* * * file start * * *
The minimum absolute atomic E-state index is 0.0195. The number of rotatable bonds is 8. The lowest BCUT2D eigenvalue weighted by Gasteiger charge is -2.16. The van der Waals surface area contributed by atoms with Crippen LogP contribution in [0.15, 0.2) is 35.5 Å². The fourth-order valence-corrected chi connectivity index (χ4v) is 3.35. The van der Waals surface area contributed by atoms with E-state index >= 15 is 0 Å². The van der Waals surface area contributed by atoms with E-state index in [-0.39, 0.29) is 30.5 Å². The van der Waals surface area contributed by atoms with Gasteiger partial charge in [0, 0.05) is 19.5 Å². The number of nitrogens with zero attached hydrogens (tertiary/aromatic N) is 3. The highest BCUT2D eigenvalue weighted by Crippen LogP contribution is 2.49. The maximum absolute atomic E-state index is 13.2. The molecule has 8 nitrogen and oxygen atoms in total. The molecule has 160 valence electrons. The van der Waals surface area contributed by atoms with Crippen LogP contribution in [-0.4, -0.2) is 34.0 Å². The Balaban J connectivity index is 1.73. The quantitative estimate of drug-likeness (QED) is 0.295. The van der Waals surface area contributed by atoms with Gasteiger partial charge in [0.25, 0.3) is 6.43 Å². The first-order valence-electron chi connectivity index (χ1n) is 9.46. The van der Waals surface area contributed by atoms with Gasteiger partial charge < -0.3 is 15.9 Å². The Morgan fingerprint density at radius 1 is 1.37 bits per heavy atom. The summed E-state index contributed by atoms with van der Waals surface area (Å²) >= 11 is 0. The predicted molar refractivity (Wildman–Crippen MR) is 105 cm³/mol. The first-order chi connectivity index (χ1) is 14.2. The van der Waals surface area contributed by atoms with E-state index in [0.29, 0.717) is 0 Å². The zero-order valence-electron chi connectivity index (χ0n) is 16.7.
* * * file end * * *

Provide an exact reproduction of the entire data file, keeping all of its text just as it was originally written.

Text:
The minimum absolute atomic E-state index is 0.0195. The number of rotatable bonds is 8. The lowest BCUT2D eigenvalue weighted by Gasteiger charge is -2.16. The van der Waals surface area contributed by atoms with Crippen LogP contribution in [0.15, 0.2) is 35.5 Å². The fourth-order valence-corrected chi connectivity index (χ4v) is 3.35. The van der Waals surface area contributed by atoms with E-state index >= 15 is 0 Å². The van der Waals surface area contributed by atoms with E-state index in [-0.39, 0.29) is 30.5 Å². The van der Waals surface area contributed by atoms with Gasteiger partial charge in [0, 0.05) is 19.5 Å². The number of nitrogens with zero attached hydrogens (tertiary/aromatic N) is 3. The highest BCUT2D eigenvalue weighted by Crippen LogP contribution is 2.49. The maximum absolute atomic E-state index is 13.2. The molecule has 8 nitrogen and oxygen atoms in total. The molecule has 160 valence electrons. The van der Waals surface area contributed by atoms with Crippen LogP contribution in [-0.4, -0.2) is 34.0 Å². The Balaban J connectivity index is 1.73. The quantitative estimate of drug-likeness (QED) is 0.295. The van der Waals surface area contributed by atoms with Gasteiger partial charge in [0.25, 0.3) is 6.43 Å². The first-order valence-electron chi connectivity index (χ1n) is 9.46. The van der Waals surface area contributed by atoms with Gasteiger partial charge < -0.3 is 15.9 Å². The Morgan fingerprint density at radius 1 is 1.37 bits per heavy atom. The summed E-state index contributed by atoms with van der Waals surface area (Å²) >= 11 is 0. The predicted molar refractivity (Wildman–Crippen MR) is 105 cm³/mol. The first-order chi connectivity index (χ1) is 14.2. The van der Waals surface area contributed by atoms with E-state index in [0.29, 0.717) is 0 Å². The zero-order valence-electron chi connectivity index (χ0n) is 16.7.